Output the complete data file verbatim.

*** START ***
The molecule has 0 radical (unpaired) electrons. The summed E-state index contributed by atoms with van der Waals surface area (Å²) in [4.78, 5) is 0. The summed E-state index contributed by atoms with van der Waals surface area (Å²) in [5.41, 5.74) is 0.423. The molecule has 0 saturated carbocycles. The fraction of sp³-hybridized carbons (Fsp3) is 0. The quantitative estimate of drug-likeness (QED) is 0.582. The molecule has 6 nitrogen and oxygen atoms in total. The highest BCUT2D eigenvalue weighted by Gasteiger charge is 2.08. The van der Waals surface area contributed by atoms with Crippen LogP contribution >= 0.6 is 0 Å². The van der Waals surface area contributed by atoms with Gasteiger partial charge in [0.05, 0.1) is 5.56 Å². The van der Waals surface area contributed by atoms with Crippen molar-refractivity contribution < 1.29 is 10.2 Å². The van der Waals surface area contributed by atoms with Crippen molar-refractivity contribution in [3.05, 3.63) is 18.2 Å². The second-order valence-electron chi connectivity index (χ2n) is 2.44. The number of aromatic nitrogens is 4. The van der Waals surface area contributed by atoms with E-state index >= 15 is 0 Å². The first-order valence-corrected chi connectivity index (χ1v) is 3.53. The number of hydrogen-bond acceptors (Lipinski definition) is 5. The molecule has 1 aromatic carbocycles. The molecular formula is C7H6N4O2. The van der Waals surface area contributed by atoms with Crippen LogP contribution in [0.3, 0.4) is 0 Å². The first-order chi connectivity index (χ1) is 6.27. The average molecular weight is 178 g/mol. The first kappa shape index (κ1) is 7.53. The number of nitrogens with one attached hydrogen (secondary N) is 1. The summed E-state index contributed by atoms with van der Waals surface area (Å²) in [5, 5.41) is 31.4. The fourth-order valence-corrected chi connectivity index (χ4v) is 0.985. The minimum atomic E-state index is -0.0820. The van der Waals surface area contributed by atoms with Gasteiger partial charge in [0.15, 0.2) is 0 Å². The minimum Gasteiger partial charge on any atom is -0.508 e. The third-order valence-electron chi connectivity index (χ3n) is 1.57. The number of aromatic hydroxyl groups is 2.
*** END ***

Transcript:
The molecule has 0 radical (unpaired) electrons. The summed E-state index contributed by atoms with van der Waals surface area (Å²) in [4.78, 5) is 0. The summed E-state index contributed by atoms with van der Waals surface area (Å²) in [5.41, 5.74) is 0.423. The molecule has 0 saturated carbocycles. The fraction of sp³-hybridized carbons (Fsp3) is 0. The quantitative estimate of drug-likeness (QED) is 0.582. The molecule has 6 nitrogen and oxygen atoms in total. The highest BCUT2D eigenvalue weighted by Gasteiger charge is 2.08. The van der Waals surface area contributed by atoms with Crippen LogP contribution >= 0.6 is 0 Å². The van der Waals surface area contributed by atoms with Gasteiger partial charge in [0.05, 0.1) is 5.56 Å². The van der Waals surface area contributed by atoms with Crippen molar-refractivity contribution < 1.29 is 10.2 Å². The van der Waals surface area contributed by atoms with Crippen molar-refractivity contribution in [3.05, 3.63) is 18.2 Å². The second-order valence-electron chi connectivity index (χ2n) is 2.44. The number of aromatic nitrogens is 4. The van der Waals surface area contributed by atoms with E-state index >= 15 is 0 Å². The first-order valence-corrected chi connectivity index (χ1v) is 3.53. The number of hydrogen-bond acceptors (Lipinski definition) is 5. The molecule has 1 aromatic carbocycles. The molecular formula is C7H6N4O2. The van der Waals surface area contributed by atoms with Crippen LogP contribution in [0.3, 0.4) is 0 Å². The first-order chi connectivity index (χ1) is 6.27. The average molecular weight is 178 g/mol. The first kappa shape index (κ1) is 7.53. The number of nitrogens with one attached hydrogen (secondary N) is 1. The summed E-state index contributed by atoms with van der Waals surface area (Å²) in [5, 5.41) is 31.4. The fourth-order valence-corrected chi connectivity index (χ4v) is 0.985. The minimum atomic E-state index is -0.0820. The van der Waals surface area contributed by atoms with Gasteiger partial charge in [0.15, 0.2) is 0 Å². The minimum Gasteiger partial charge on any atom is -0.508 e. The third-order valence-electron chi connectivity index (χ3n) is 1.57. The number of aromatic hydroxyl groups is 2.